Hashtags for church meetings, events, or outreach opportunities are among some of the most important ways to get your content – and therefore mission – discovered. Choosing the right hashtags for church projects isn’t easy as you can soon become lost in the crowd. How can you choose the best hashtags to be discovered easily?
What are hashtags for church?
Hashtags, or simply tags, are a way of categorizing content such as social media posts. To add hashtags to a post is easy, as you simply type the word or phrase (with no spaces) that you want to use as a tag with the hash symbol (#) at the front. You may know it as the pound sign, or even as a gate, or maybe even that tic-tac-toe looking symbol!
Humans and computer algorithms can show similar content together with the use of hashtags. If you write a post about music, you will tag it with #music. Then, when someone looks at the #music tag, your post will appear in the list. Similarly, non-AI algorithms can identify what your post is about.
Of course, there will be a lot of #music posts, so multiple tags are often used. For example, if you had written about a new song from Bethel, you might add #music #christian #bethel #newsong, drilling down into what it is about.
Generally, between 5 and 8 hashtags get the best results, as any more is seen as spammy, and any less may not have all the information. If in doubt, go for a lower number rather than a higher one.
Hashtags for church work to just the same rules as any other hashtags. If you post a video of a song from your church and only tag it with #music, it will almost certainly become lost in the stream of other music-related posts. Going for #christianmusic or #christian and #music may make it easier to stand out to people who are looking for that kind of post, but there are other ways to get ahead with hashtags.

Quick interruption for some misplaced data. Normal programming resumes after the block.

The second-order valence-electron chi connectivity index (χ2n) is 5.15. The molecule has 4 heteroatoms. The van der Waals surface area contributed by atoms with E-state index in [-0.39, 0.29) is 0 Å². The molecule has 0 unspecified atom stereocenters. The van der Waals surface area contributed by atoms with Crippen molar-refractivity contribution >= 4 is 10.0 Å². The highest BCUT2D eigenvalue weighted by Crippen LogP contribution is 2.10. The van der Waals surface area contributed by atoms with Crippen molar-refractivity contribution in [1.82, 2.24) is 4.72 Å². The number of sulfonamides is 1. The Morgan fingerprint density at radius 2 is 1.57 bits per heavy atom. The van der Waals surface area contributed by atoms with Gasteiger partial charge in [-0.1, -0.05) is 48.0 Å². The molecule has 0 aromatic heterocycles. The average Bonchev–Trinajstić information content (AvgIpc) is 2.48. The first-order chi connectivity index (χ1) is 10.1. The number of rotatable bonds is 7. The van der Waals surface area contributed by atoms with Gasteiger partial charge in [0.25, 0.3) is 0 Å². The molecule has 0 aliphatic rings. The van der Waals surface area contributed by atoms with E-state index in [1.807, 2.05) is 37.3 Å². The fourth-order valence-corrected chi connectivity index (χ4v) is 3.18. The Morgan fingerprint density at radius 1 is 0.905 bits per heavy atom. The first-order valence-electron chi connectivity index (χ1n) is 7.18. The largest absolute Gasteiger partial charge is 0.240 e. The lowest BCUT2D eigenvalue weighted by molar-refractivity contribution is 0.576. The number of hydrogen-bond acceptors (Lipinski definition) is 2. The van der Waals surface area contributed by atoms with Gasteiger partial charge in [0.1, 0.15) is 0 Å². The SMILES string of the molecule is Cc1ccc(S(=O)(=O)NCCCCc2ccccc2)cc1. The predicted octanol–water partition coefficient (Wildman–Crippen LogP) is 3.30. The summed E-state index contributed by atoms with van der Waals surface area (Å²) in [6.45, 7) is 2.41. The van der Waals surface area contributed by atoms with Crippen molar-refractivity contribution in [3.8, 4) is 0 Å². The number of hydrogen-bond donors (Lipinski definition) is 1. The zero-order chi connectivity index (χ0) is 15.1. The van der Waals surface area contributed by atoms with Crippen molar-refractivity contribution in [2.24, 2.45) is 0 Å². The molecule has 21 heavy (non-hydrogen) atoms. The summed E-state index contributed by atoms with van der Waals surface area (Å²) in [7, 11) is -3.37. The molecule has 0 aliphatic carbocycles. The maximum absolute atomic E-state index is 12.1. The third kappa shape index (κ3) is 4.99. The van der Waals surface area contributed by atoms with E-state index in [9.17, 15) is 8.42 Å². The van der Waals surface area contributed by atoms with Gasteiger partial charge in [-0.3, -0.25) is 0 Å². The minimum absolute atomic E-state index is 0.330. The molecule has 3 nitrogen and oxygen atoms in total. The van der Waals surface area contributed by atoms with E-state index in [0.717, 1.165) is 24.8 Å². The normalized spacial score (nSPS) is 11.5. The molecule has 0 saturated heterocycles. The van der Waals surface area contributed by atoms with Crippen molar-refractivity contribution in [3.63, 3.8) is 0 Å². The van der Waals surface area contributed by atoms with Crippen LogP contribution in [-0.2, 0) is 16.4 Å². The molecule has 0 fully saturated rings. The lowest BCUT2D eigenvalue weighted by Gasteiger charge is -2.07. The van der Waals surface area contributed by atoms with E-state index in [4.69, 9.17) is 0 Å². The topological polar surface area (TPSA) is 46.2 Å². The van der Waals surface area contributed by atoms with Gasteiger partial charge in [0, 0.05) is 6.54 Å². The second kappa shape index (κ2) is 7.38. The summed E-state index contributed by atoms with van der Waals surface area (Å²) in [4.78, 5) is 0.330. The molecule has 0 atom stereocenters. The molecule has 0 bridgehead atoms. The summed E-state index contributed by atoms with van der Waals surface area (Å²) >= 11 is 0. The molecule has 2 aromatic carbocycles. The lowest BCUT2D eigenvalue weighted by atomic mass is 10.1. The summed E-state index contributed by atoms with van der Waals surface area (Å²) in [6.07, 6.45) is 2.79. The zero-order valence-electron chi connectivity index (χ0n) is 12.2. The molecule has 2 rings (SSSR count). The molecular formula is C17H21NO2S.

Choosing hashtags for church
As you have seen, there are essentially multiple classes of hashtag, ranging from the broad to the narrow. Choosing one or two broad hashtags for your post will always help to classify it, but you must make sure to narrow it down too.
For a church Sunday service, hashtags such as #church, #sundayservice, and #christian are a good start. However, if you want to be found locally, add in your location – for example, #london.
Examine what other people are doing and see if you can join in. For example, during the coronavirus lockdown, hashtags like #faithathome were started. Always check that the hashtag is what you think it is for two reasons:
- You want to be associated with something positive and related to your faith. If the hashtag is a million miles away from your intent, be very careful.
- You don’t want to become a tagjacker.
What is tagjacking?
Tagjacking, tag-jacking, or even tag jacking, is a way of hijacking a hashtag and using it for your own benefit. This is usually done intentionally but could be done unintentionally.
If a church holds a conference and starts to post photos with a hashtag like #bigchurchconference, an advertiser could use the same hashtag to attempt to sell items they think a church might want to use. Perhaps, “Discounted iPads for the Pastor Who Wants to Go All-Digital #bargain #bigchurchconference #ipad #discount” – a post that is entirely unrelated to the hashtag for the conference.
If you did it unintentionally, you may have posted “Come to church on Sunday #church #sundayservice #bigchurchconference” – which is again not directly related to the hashtag.